Stratonice
 
Antiochus I Soter
Kg. 281–261
 
 
 
 
 
 
 
 
 
 
 
 
 
 
 
 
 
 
 
 
 
 
 
 
 
 
 
 
 
 
 
 
 
 
 
 
 
 
Andromachus
 
 
 
 
Antiochus II Theos
Kg. 261–246
 
Laodice I
 
 
 
 
 
 
 
 
 
 
 
 
 
 
 
 
 
 
 
 
 
 
 
 
 
 
 
 
 
 
 
 
 
 
 
 
 
 
 
 
 
 
 
 
 
 
 
 
 
 
 
Achaeus
Kg. 220–213
 
 
Laodice II
 
Seleucus II Callinicus
Kg. 246–226
 
Antiochus Hierax
Kg. 240–228
 
 
 
 
 
 
 
 
 
 
 
 
 
 
 
 
 
 
 
 
 
 
 
 
 
 
 
 
 
 
 
 
 
 
 
 
 
 
 
 
 
 
 
 
 
 
Seleucus III Ceraunus
Kg. 226–223
 
Antiochus III the Great
Kg. 223–187
 
Laodice III
 
 
 
 
 
 
 
 
 
 
 
 
 
 
 
 
 
 
 
 
 
 
 
 
 
 
 
 
 
 
 
 
 
 
 
 
 
 
 
 
 
 
 
 
 
 
 
 
 
 
Seleucus IV Philopator
Kg. 187–175
 
Laodice IV
 
Antiochus IV Epiphanes
Kg. 175–163
 
 
 
 
 
 
 
 
 
 
 
 
 
 
 
 
 
 
 
 
 
 
 
 
 
 
 
 
 
 
 
 
 
 
 
 
 
 
 
 
 
 
 
 
 
 
 
 
 
 
 
 
 
 
 
 
Laodice V
 
Demetrius I Soter
Kg. 161–150
 
Antiochus V Eupator
Kg. 163–161
 
 
 
 
 
 
 
 
 
 
 
 
 
 
 
 
 
 
 
 
 
 
 
 
 
 
 
 
 
 
 
 
 
 
 
 
 
 
 
 
 
 
 
 
 
 
 
Alexander I Balas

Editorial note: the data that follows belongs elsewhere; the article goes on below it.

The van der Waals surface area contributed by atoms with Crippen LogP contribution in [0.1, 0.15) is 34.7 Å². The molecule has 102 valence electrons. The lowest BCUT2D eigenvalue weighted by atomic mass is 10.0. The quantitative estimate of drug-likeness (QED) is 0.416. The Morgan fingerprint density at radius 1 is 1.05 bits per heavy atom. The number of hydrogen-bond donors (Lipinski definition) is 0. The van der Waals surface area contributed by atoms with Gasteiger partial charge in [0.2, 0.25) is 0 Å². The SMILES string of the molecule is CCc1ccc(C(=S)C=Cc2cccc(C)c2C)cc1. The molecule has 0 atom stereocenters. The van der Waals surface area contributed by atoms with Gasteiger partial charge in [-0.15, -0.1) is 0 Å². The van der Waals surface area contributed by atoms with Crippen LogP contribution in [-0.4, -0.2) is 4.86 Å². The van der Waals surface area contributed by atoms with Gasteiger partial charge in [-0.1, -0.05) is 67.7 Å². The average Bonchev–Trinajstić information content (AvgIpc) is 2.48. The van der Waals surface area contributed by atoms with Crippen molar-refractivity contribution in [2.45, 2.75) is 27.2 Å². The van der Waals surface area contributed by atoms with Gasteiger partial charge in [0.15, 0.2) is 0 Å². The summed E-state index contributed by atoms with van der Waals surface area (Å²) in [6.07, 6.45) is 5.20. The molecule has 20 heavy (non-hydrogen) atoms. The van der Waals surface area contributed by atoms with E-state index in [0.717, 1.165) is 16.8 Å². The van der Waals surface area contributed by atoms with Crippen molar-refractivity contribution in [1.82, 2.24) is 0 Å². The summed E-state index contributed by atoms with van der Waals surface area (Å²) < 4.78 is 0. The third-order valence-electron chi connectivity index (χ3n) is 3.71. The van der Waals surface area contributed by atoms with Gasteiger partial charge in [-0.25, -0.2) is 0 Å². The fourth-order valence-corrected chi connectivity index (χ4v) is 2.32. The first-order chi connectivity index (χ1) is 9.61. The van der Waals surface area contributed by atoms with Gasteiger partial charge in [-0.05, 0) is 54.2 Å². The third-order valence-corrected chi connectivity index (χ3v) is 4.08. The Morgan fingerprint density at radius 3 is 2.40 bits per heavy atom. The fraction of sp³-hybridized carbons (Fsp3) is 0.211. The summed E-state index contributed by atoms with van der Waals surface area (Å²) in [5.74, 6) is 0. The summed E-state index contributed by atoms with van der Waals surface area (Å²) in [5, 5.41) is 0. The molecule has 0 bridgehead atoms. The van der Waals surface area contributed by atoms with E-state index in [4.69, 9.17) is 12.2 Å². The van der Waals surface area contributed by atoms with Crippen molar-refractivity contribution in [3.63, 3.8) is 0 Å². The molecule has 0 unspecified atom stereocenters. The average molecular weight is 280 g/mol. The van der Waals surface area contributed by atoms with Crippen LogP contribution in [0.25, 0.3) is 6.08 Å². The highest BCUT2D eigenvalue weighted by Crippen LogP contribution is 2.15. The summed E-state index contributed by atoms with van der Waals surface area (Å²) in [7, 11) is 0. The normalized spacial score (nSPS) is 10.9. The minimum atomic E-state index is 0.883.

Kg. 150–146
 
Cleopatra Thea
Qu. 125–121
 
Demetrius II Nicator
Kg. 145–125
 
 
 
 
 
 
 
 
 
Antiochus VII Sidetes
Kg. 138–129
 
 
 
 
 
 
 
 
 
 
 
 
 
 
 
 
 
 
 
 
 
 
 
 
 
 
 
 
 
 
 
 
 
 
 
 
 
 
Antiochus VI Dionysus
Kg. 144–142
 
Seleucus V Philometor
Kg. 126–125
 
Antiochus VIII Grypus
Kg. 125–96
 
Tryphaena
 
 
 
Antiochus IX Cyzicenus
Kg. 116–96
 
 
 
 
 
 
 
 
 
 
 
 
 
 
 
 
 
 
 
 
 
 
 
 
 
 
 
 
 
 
 
 
 
 
 
 
 
 
 
 
 
 
 
 
 
 
 
 
 
 
Seleucus VI Epiphanes
Kg. 96–95
 
Antiochus XI Epiphanes
Kg. 95–92
 
Philip I Philadelphus
Kg. 95–83
 
Demetrius III Eucaerus
Kg. 95–88
 
Antiochus XII Dionysus
Kg. 87–84
 
Antiochus X Eusebes
Kg. 95–83
 
 
 
 
 
 
 
 
 
 
 
 
 
 
 
 
 
 
 
 
 
 
 
 
 
 
 
 
 
 
 
 
 
 
 
 
 
 
 
 
Philip II Philoromaeus
Kg. 69–63
 
 
 
 
 
Seleucus VII Philometer
Kg. 83–69
 
Antiochus XIII Asiaticus
Kg. 69–64

See alsoEdit

ReferencesEdit

  • Glanville Downey (8 December 2015). History of Antioch. Princeton University Press. pp. 735–736. ISBN 978-1-4008-7773-7.
  • Mehrdad Kia (27 June 2016). The Persian Empire: A Historical Encyclopedia. ABC-CLIO. pp. 287–311. ISBN 978-1-61069-391-2.

External linksEdit